I have said – and will be showing in the upcoming “MCS – The Kinetic Chain” video – how you can create excellent positiveAttack Angle (hitting “up” into the ball with the Driver) when you are properly set up with the MCS Golf Swing model.
That of course is how the modern driver is supposed to be utilized.
Another de-bunking here, as I heard a couple of times on the PGA Championship broadcast that players like Justin Thomas get “vertical lift” by having a high trailing heel and having the front foot leave the ground at impact.
Of course, I’ve made my view clear that I think the analysts on TV have no clue why a player does the “flying foot,” so you hear a lot of bunk concerning this.
As my long time readers know, I have always had issues with my down swing plane and club path through impact.
There were two reasons, the first of which I’ll address first here – that I have a spinal deformity that twists my shoulders open when standing straight, leading to a steep down swing plane (what people call “over the top”) in the past, as well as a downward or negativeAttack Angle into the ball with the Driver.
I had said in the weeks previously, while working on changing my back swing pivot to shorten it and produce a shallower plane on the down swing, that I was hitting baby draw with it due to the changes I was making.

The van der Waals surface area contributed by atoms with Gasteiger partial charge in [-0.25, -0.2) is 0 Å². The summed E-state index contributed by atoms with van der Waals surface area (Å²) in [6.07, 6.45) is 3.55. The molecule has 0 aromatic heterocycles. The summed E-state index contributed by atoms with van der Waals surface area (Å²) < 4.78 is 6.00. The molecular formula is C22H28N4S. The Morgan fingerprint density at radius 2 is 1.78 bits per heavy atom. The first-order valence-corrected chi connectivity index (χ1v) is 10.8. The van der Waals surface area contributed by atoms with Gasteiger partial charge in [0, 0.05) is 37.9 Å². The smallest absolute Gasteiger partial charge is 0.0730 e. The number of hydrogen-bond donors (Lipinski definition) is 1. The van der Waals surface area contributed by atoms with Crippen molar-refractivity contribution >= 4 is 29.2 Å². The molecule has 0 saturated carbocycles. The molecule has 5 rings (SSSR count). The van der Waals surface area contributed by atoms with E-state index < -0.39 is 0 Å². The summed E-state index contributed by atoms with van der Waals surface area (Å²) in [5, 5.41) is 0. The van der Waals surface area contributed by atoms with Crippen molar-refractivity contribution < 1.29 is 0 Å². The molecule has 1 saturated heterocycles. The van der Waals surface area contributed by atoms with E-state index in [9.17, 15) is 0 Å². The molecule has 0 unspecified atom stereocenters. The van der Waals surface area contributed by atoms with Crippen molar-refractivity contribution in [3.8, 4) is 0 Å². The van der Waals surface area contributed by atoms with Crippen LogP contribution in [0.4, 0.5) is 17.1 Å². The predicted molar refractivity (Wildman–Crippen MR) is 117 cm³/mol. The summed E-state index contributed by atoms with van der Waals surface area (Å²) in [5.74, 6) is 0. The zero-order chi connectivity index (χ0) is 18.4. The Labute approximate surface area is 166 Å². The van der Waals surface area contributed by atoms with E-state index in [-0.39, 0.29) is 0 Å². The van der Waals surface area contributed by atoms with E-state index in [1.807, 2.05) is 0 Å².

I have been working on my MCS Golf Swing model since the season began again, and the first half-dozen sessions I’ve had were just to try to tune my swing to the optimal model’s stance and mechanics.
I did get into the 180’s in ball speed mph last summer once I was into the swing of things, but of course that’s after a few weeks of work, so I knew I wouldn’t be that high yet just getting into the season.
We’ve been over the whole nonsensical claim advanced on television that the “Flying Foot Syndrome” golfers – those who can’t keep a stable leading foot through impact – are “using the ground” when they swing.